This project engaged two science graduate students as members of an educational research team to examine the progression of their experiences as student-researchers and their ideas about qualitative research. Their participation provides a unique context in which we can examine how future science educators come to understand the process and value of educational research, particularly qualitative research. This study can inform future studies that examine how to prepare educators in applying educational research to their practice and ultimately strengthen the quality of post-secondary science education.


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What is Gausius?

gauisus

Gauisus is ISU’s internal publication which highlight’s SoTL research conducted by ISU faculty, staff, and students. First published as a print edition in 2009, Gauisus was reconceived as a multi-media publication in 2013 to include SoTL work taking place at ISU which is consistent with ISU’s definition of SoTL: the systematic study/reflection of the teaching and learning of ISU students. Earlier this spring, the second issue of Gauisus (first multi-media issue) was completed, with five projects published as part of this issue. Interested readers can access the Spring 2014 issue of Gauisus here.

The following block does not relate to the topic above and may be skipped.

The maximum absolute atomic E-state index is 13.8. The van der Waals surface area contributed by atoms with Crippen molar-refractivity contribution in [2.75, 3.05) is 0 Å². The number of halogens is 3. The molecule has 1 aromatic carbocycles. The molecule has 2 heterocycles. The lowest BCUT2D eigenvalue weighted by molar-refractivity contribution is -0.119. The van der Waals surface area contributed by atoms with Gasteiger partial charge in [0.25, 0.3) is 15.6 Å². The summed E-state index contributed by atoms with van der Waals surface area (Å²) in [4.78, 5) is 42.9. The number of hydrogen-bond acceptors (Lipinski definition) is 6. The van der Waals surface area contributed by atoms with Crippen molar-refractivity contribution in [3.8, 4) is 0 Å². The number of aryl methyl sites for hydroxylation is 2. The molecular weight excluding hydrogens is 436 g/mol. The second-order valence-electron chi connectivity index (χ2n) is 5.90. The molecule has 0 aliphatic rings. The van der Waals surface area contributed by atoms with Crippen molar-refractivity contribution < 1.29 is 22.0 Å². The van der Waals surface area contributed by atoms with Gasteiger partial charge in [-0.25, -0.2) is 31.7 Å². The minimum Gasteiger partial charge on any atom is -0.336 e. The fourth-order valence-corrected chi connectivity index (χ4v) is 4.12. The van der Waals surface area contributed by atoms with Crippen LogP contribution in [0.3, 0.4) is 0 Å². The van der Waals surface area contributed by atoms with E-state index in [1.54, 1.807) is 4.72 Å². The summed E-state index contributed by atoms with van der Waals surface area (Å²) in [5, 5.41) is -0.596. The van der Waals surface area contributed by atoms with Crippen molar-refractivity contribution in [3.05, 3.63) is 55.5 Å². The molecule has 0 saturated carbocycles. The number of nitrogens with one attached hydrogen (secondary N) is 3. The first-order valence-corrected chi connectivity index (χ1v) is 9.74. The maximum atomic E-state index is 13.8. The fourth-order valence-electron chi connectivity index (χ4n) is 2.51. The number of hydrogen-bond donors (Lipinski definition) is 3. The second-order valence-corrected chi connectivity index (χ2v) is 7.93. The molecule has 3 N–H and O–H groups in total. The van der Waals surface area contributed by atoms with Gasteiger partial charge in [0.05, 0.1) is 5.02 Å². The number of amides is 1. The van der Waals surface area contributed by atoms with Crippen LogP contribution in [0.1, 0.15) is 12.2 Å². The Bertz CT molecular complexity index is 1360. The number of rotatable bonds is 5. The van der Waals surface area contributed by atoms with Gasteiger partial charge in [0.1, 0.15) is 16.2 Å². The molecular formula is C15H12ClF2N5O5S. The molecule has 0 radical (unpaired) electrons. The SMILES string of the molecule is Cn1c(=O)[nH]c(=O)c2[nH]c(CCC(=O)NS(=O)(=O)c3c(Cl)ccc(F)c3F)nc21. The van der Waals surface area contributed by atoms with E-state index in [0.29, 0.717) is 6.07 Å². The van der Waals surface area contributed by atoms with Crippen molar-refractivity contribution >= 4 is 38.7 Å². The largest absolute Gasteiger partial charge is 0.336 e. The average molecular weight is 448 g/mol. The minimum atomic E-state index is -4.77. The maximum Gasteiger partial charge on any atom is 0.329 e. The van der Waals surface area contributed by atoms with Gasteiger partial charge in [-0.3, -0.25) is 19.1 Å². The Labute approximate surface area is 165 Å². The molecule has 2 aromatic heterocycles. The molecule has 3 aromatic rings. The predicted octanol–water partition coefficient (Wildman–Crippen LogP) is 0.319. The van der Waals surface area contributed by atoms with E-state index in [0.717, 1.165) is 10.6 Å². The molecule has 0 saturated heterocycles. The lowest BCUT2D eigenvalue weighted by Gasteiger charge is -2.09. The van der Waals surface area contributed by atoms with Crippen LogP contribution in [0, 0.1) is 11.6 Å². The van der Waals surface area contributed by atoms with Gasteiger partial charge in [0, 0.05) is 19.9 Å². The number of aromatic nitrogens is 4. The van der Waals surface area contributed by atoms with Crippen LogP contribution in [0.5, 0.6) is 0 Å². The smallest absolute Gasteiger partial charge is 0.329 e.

The Cross Chair in SoTL is accepting submission for the third issue of Gauisus, scheduled to be published in the spring of 2015. The official request for submissions for the upcoming Gauisus can be found at sotl.ilstu.edu. Also, due to the fact that Gauisus submissions undergo a double-blinded peer review, the Cross Chair is seeking qualified reviewers at this time. Information for potential reviewers can also be found by visiting the request for submissions page at sotl.ilstu.edu. Feel free to email Kathleen McKinney (kmckinne@ilstu.edu) or Jen Friberg (jfribe@ilstu.edu) with questions!